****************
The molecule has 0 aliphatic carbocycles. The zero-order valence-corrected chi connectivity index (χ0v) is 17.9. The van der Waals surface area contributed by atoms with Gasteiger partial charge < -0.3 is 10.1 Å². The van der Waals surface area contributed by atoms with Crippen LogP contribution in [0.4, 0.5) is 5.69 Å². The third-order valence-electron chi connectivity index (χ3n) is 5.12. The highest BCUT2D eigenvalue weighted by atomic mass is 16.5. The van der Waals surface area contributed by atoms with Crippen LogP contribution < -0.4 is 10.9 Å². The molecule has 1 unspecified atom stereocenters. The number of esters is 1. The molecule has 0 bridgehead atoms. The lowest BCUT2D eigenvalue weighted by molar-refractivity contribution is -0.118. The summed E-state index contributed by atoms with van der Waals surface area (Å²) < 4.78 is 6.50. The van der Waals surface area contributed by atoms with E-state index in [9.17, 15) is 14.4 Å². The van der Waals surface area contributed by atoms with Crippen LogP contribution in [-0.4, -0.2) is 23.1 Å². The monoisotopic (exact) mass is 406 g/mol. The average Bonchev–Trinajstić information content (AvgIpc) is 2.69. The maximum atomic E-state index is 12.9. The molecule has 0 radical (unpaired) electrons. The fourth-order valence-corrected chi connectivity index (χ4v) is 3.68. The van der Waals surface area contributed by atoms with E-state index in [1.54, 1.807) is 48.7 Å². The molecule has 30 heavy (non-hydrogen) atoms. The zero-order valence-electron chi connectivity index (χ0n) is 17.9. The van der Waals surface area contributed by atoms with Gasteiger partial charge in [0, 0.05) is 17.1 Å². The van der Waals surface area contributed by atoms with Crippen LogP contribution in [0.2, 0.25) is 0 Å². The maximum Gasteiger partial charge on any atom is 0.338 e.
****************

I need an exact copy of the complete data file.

The molecule has 0 aliphatic carbocycles. The zero-order valence-corrected chi connectivity index (χ0v) is 17.9. The van der Waals surface area contributed by atoms with Gasteiger partial charge < -0.3 is 10.1 Å². The van der Waals surface area contributed by atoms with Crippen LogP contribution in [0.4, 0.5) is 5.69 Å². The third-order valence-electron chi connectivity index (χ3n) is 5.12. The highest BCUT2D eigenvalue weighted by atomic mass is 16.5. The van der Waals surface area contributed by atoms with Crippen LogP contribution < -0.4 is 10.9 Å². The molecule has 1 unspecified atom stereocenters. The number of esters is 1. The molecule has 0 bridgehead atoms. The lowest BCUT2D eigenvalue weighted by molar-refractivity contribution is -0.118. The summed E-state index contributed by atoms with van der Waals surface area (Å²) < 4.78 is 6.50. The van der Waals surface area contributed by atoms with E-state index in [9.17, 15) is 14.4 Å². The van der Waals surface area contributed by atoms with Crippen LogP contribution in [-0.4, -0.2) is 23.1 Å². The monoisotopic (exact) mass is 406 g/mol. The average Bonchev–Trinajstić information content (AvgIpc) is 2.69. The maximum atomic E-state index is 12.9. The molecule has 0 radical (unpaired) electrons. The fourth-order valence-corrected chi connectivity index (χ4v) is 3.68. The van der Waals surface area contributed by atoms with E-state index in [1.54, 1.807) is 48.7 Å². The molecule has 30 heavy (non-hydrogen) atoms. The zero-order valence-electron chi connectivity index (χ0n) is 17.9. The van der Waals surface area contributed by atoms with Gasteiger partial charge in [0, 0.05) is 17.1 Å². The van der Waals surface area contributed by atoms with Crippen LogP contribution in [0.2, 0.25) is 0 Å². The maximum Gasteiger partial charge on any atom is 0.338 e.